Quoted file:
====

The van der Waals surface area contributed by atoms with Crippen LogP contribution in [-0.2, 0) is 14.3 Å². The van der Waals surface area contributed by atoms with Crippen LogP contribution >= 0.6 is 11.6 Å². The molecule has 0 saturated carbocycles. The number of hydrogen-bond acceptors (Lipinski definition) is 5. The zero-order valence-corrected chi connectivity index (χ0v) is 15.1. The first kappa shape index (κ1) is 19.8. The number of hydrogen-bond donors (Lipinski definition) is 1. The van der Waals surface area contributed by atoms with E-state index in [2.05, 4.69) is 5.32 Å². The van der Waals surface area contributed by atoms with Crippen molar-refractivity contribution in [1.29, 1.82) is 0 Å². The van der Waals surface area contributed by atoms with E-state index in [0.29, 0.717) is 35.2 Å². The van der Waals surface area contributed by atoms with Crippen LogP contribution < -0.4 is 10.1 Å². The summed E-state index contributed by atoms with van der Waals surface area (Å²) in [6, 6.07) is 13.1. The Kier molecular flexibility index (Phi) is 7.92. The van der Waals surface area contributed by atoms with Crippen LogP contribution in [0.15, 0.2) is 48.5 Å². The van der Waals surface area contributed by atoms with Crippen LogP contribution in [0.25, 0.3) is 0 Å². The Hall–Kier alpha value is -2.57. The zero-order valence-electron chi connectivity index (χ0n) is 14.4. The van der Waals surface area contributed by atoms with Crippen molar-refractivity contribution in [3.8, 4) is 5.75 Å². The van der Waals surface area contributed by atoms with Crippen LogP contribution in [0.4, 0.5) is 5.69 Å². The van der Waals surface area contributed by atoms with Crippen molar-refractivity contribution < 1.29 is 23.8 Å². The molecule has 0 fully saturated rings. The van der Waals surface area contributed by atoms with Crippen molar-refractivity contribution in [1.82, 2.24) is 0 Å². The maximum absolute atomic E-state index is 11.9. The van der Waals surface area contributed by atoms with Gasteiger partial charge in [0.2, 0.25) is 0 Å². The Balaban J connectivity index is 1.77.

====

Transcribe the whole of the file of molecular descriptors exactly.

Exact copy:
The van der Waals surface area contributed by atoms with Crippen LogP contribution in [-0.2, 0) is 14.3 Å². The van der Waals surface area contributed by atoms with Crippen LogP contribution >= 0.6 is 11.6 Å². The molecule has 0 saturated carbocycles. The number of hydrogen-bond acceptors (Lipinski definition) is 5. The zero-order valence-corrected chi connectivity index (χ0v) is 15.1. The first kappa shape index (κ1) is 19.8. The number of hydrogen-bond donors (Lipinski definition) is 1. The van der Waals surface area contributed by atoms with E-state index in [2.05, 4.69) is 5.32 Å². The van der Waals surface area contributed by atoms with Crippen molar-refractivity contribution in [1.29, 1.82) is 0 Å². The van der Waals surface area contributed by atoms with E-state index in [0.29, 0.717) is 35.2 Å². The van der Waals surface area contributed by atoms with Crippen LogP contribution < -0.4 is 10.1 Å². The summed E-state index contributed by atoms with van der Waals surface area (Å²) in [6, 6.07) is 13.1. The Kier molecular flexibility index (Phi) is 7.92. The van der Waals surface area contributed by atoms with Crippen LogP contribution in [0.15, 0.2) is 48.5 Å². The van der Waals surface area contributed by atoms with Crippen LogP contribution in [0.25, 0.3) is 0 Å². The Hall–Kier alpha value is -2.57. The zero-order valence-electron chi connectivity index (χ0n) is 14.4. The van der Waals surface area contributed by atoms with Crippen molar-refractivity contribution in [3.8, 4) is 5.75 Å². The van der Waals surface area contributed by atoms with Crippen LogP contribution in [0.4, 0.5) is 5.69 Å². The van der Waals surface area contributed by atoms with Crippen molar-refractivity contribution < 1.29 is 23.8 Å². The molecule has 0 fully saturated rings. The van der Waals surface area contributed by atoms with Crippen molar-refractivity contribution in [1.82, 2.24) is 0 Å². The maximum absolute atomic E-state index is 11.9. The van der Waals surface area contributed by atoms with Gasteiger partial charge in [0.2, 0.25) is 0 Å². The Balaban J connectivity index is 1.77.